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New Headline, Same Story

By Andrew Rimmer | — Filed under

New headlines, same story,

So yesterday the media ran the story that cutting back on red meat, doesn't do anything for reducing risk of cancer, 

In complete contradiction to the story that was run last year, based off similar studies, saying that there's a link between eating red meat and your risk of developing certain forms of cancer, 


And of course, the journo's completely miss the nuances of the studies, neglect to add any context and draw absolute conclusions and give out poor info,

Both stories, despite being polar opposite, both miss the point, 

Because nothing in nutrition is ever black and white, just different shades of grey,

Most of the time, when someone asks a question to do with their diet, or training, the answer is usually, "it depends,"

Because context is everything,

Your diet is about how individual foods fit into your diet as a whole,

And that's what is missing from this whole red meat and cancer story... context,

So here's what it said... but with some context,

The review of the research suggests that the link between red meat and processed meat and cancer is weak, 

Cancer isn't caused by one thing, it's more a case of different factors interacting to increase the risk of developing it, 

Now when it comes to red meat, especially processed meat, like low quality hot dogs and burgers, sausage rolls, corned beef, salami or other cured meats, they come with other nutrients (or lack of), that can increase potential health risks, such as saturated fat, sugary or starchy carbohydrate (that are devoid of nutrients, like pastry),

These foods are also high in calories, so if you're eating them frequently enough to potentially increase a risk of cancer, then you're likely to be overeating on calories, storing fat around your middle, think visceral fat around organs, which is linked with increased risk of diabetes, heart disease, suffering a stroke... and potentially cancer,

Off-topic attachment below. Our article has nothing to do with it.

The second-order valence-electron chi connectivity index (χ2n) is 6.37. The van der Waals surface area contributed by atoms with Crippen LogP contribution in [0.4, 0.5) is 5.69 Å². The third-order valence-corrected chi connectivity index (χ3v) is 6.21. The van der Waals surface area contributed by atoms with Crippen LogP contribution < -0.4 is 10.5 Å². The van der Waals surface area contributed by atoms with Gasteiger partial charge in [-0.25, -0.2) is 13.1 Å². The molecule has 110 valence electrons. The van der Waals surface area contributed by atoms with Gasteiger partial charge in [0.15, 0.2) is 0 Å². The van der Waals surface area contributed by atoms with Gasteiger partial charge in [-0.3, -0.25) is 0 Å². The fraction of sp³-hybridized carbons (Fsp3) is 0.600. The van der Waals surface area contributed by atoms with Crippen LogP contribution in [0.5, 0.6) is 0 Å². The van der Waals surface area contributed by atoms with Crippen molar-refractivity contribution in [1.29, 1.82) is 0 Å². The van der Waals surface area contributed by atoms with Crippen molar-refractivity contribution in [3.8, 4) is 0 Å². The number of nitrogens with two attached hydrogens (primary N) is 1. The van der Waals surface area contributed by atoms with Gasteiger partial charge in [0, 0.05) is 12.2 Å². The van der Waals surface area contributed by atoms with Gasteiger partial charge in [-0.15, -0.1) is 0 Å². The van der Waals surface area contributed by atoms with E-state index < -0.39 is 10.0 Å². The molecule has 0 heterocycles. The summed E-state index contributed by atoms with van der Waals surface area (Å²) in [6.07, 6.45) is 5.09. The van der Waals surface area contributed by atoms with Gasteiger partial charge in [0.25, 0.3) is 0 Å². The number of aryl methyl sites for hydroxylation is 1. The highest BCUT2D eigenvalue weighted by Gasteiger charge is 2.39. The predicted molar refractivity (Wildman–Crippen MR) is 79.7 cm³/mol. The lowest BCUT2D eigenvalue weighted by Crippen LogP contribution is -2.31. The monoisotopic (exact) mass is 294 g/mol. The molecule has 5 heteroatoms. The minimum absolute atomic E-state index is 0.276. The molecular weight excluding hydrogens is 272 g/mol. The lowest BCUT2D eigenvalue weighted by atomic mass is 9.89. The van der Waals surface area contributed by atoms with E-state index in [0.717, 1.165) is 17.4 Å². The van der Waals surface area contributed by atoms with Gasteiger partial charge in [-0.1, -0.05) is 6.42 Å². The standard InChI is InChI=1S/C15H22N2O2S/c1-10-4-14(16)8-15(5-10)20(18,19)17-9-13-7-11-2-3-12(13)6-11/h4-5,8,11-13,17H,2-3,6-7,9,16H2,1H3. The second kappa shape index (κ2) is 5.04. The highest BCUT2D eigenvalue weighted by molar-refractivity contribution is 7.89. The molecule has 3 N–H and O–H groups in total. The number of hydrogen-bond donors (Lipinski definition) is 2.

The studies are observational, so rely on people filling in questionnaires, so it can be difficult to account for other lifestyle factors, such as exercise and stress levels,

So you could hypothesise that the people taking part in the studies that are frequently eating processed red meat, could also be overeating on calories and storing visceral fat,

They might not be eating a diet full of veggies and nutrients,

They're probably not doing as much exercises as they ought to be,

So to then suggest that it's red meat that causes the increased risk... it's difficult to make that call,

Plus, good quality red meat, such as a nice steak, contains beneficial nutrients, like vitamin B12, creatine and iron, amongst a few others that can be difficult to gain from plant sources, 

So the take away message hasn't really changed for me, 

Eat mostly veggies - roughly speaking, if you were to separate out the foods on your plate, half the plate should be veggies... and aim to eat as many different colours as possible,

Keep red meat to once or twice per week, especially processed meats like burgers, sausages, or bacon and get them from the best sources possible (ideally locally sourced, butchers/farm shops etc...),

Make sure you eat good sources of oily fish, some whole nuts, cold oils like olive oil, or other vegetable oils, and some avocado, to make sure you're having more unsaturated fats than saturated,

Be mindful of energy balance. Calories do affect health and storing fat, especially around your middle can negatively impact health,

Make time to exercise 3-5 times a week and stay active on a daily basis (i.e. keep your steps up),

And if you want to take the stress out of dieting and cut through all the misinformation, myths and fads that are out there, 

Hit the link below and grab a Free Nutrition and Training Strategy call,

Because this is what I do with people just like you, on a daily basis,

People who have busy work lives, family commitments and who want to take care of their health, look and feel their best, as well as perform well on a daily basis, 

If that sounds like you, then hit the button below and let's have a chat,

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